When I think of the importance of grip strength in law enforcement, the single most important thing that comes to mind is retaining possession of your firearm. There's an old expression in police work: "There's a least one gun at every call you go to ... it's yours."
As a result, handgun retention is taught at every police academy and should be practiced at all in-service training. I can't think of a worse scenario than an officer being disarmed and having his own firearm used against him or another officer. Even if the officer survives the incident, the psychological impact would be devastating.
I worked with an officer who found himself in a struggle for his own handgun. The officer was alone and his opponent was bigger and stronger. This officer was somehow able to maintain his grip on his firearm until back up arrived and shot the suspect. The officer told me he's sure he wouldn't be around to tell the story if he'd lost his grip on his firearm.
We all learn self-defense in the academy. We quickly discover those techniques don't work as well as they did in a controlled environment. My advice to new officers who find themselves in a violent struggle has always been the same: If all else fails, grab a wrist and don't let go. If you can control the hands, 90 percent of the battle is won.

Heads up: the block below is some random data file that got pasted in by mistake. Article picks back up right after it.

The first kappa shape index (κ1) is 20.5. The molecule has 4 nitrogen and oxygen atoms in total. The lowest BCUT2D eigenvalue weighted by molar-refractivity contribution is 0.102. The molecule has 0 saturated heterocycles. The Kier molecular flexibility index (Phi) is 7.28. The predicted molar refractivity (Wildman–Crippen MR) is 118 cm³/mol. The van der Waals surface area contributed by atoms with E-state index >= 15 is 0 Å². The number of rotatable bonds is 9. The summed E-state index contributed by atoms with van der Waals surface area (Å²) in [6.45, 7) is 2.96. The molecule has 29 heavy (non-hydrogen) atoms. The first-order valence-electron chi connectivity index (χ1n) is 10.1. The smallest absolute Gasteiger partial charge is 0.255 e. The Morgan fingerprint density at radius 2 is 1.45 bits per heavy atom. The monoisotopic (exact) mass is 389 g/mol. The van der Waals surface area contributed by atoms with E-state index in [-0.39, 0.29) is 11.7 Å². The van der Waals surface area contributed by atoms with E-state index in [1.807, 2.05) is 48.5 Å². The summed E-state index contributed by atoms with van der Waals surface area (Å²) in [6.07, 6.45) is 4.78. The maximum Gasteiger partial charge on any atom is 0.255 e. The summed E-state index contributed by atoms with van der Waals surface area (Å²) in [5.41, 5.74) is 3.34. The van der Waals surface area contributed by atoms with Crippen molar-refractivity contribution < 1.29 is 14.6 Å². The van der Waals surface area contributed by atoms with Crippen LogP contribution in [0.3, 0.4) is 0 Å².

Specific Grip Training
The average resistance-training routine isn't sufficient to improve your functional grip strength. If all your training is done while holding onto a 1-inch bar, that will be the extent of your grip strength. The use of lifting straps just makes matters worse.
Your training should include the use of thick bars that simulate real-world objects like a human wrist, a firearm, or a fence pole. Thick bars are expensive and hard to find so I bring my Globe Gripz and Fat Gripz to the gym and switch them up every other workout.
In law enforcement, we frequently find ourselves gripping nothing more than a piece of clothing. This total crushing or pinching strength can be improved by training with towels. For example, you could perform pull-ups while gripping a towel thrown over an overhead bar.
I also suggest training with some good old tried-and-true spring-loaded grippers. I've found the best grippers are the Captains of Crush, made by IronMind. They're offered in 11 different strength levels, so they're a great way to gauge your progress. These grippers can be used almost anywhere, and they'll greatly improve your grip and crushing strength.
Technology and Policing
Technology has changed the methods of almost every profession. Police work uses technological advances to deter, detect and solve crimes. We use technology to locate suspects and we have many less lethal options to take them down. Even with these advances, eventually someone needs to move in and put hands on a suspect.
I believe that when a cop grabs a bad guy, the criminal should realize he's been grabbed. Don't wait until your life—or someone else's—depends on a strong grip.